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Cooking in the cold
South Pole sous chef has worked in kitchens across Europe
Posted February 22, 2008
Michèle Gentille pushes down on the double-handled knife with what appears to be all of her weight, maybe a petite 100 pounds at best, trying to break apart neon yellow blocks of cheese.
It would seem the molecular structure of the commercial-sized bricks of cheddar has changed, altered by its frozen hibernation outside at the South Pole for who knows how long until now, to become part of a vegetarian enchilada dish Gentille is whipping together for a midday meal.
It’s a situation that must be far removed from the European food scene that the South Pole lunch sous chef once traversed. One imagines comfortable, civilized bistros hidden along cobblestone streets; the rich, buttery aroma of French cuisine drawing you in like a siren’s call, to be gastronomically gorged with plates of escargot and gruyere.
A conversation with Gentille conjures such images of chateaus and cavernous wine cellars, with her life like a cross between a Condé Naste travel article and a restaurant review in Food and Wine magazine.
“I’ve always been obsessed with food, ever since I was a little kid,” she explains while curled up in a chair in the South Pole Station dining hall, what Polies refer to as the galley, a throwback term from the Navy days here. The midnight sun, obscured by heavy clouds, throws in plenty of natural light through a row of windows, even now at 8 p.m.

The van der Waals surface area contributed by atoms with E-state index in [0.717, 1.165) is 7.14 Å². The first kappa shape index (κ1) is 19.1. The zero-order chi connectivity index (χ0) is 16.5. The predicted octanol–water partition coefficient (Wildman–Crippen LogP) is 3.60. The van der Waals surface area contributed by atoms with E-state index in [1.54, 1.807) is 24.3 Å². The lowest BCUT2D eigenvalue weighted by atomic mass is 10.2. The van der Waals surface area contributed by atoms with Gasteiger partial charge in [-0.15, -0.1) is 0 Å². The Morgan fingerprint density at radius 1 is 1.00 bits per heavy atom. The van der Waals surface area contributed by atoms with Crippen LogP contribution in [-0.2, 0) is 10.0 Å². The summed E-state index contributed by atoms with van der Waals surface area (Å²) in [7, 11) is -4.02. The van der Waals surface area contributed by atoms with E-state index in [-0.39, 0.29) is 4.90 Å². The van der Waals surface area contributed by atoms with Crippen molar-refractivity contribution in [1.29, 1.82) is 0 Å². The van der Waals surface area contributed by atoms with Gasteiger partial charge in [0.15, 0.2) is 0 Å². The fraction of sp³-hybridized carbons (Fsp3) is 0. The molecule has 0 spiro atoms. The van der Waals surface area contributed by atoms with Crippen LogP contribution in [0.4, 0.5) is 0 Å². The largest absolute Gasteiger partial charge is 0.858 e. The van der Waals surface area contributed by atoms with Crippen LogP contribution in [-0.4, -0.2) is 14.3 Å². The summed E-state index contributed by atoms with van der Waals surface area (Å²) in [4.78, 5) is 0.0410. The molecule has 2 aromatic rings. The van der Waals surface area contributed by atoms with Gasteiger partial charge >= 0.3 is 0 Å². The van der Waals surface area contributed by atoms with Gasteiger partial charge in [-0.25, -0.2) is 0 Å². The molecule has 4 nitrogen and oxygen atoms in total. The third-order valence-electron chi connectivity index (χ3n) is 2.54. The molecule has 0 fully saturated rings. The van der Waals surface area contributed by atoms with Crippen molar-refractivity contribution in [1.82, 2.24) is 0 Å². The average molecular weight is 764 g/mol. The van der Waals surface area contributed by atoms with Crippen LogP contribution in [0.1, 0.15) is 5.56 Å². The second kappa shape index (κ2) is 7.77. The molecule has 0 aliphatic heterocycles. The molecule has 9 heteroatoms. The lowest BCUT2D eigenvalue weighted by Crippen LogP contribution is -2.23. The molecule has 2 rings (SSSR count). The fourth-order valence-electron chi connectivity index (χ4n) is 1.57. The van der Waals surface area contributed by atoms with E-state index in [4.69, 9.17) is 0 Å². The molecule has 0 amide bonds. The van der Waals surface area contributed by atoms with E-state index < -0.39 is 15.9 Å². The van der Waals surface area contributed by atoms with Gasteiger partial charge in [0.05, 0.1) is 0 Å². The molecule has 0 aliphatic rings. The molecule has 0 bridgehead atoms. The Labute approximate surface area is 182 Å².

“As soon as I could see over the top of the stove I started playing around with food,” she adds, explaining that her mother had little interest in cooking. A native of Toronto, Canada, she grew up inhaling and ingesting a multi-cultural cuisine around the city’s ethnic markets.
By age 8, when most of us might have managed a TV dinner in the microwave, she was cooking with such anti-kid food as artichokes, and reading cookbooks. In church, she pretended to take notes when she was actually scribbling down recipes.
“I still have my book that I would cut and paste all of my recipes in,” she says. “I would fantasize about food.”
It seemed only natural that she would find herself in France in 1989, attending LaVarenne Culinary School in Paris and Burgundy, one of the best-known cooking schools in the country. She was actually on an editorial work-study program, helping with book editing and recipe testing.
In exchange, she received lessons from the school’s master chefs — and dined in a very French way. “I ate a pound of butter a day, at least,” she says of her yearlong experience.
The next couple of years turned into a European traveling food odyssey, with stints working at restaurants in Italy, aboard a private yacht that sailed around the Greek isles, for a hot air balloon company in Burgundy, and with several international embassies on the continent.
Such good times eventually came to an end. The thousand dollars Gentille had come to Europe with was gone, and many of the jobs she took as a nomadic chef paid little or nothing. She was broke, so it was time to return to Los Angeles, where she had lived before crossing the Atlantic.
While making a living in L.A., like taking jobs as a caterer on film sets, Gentille decided she needed to get out of the kitchen for a while. “I just burned out on cooking, because it’s just a very physically demanding job,” she says.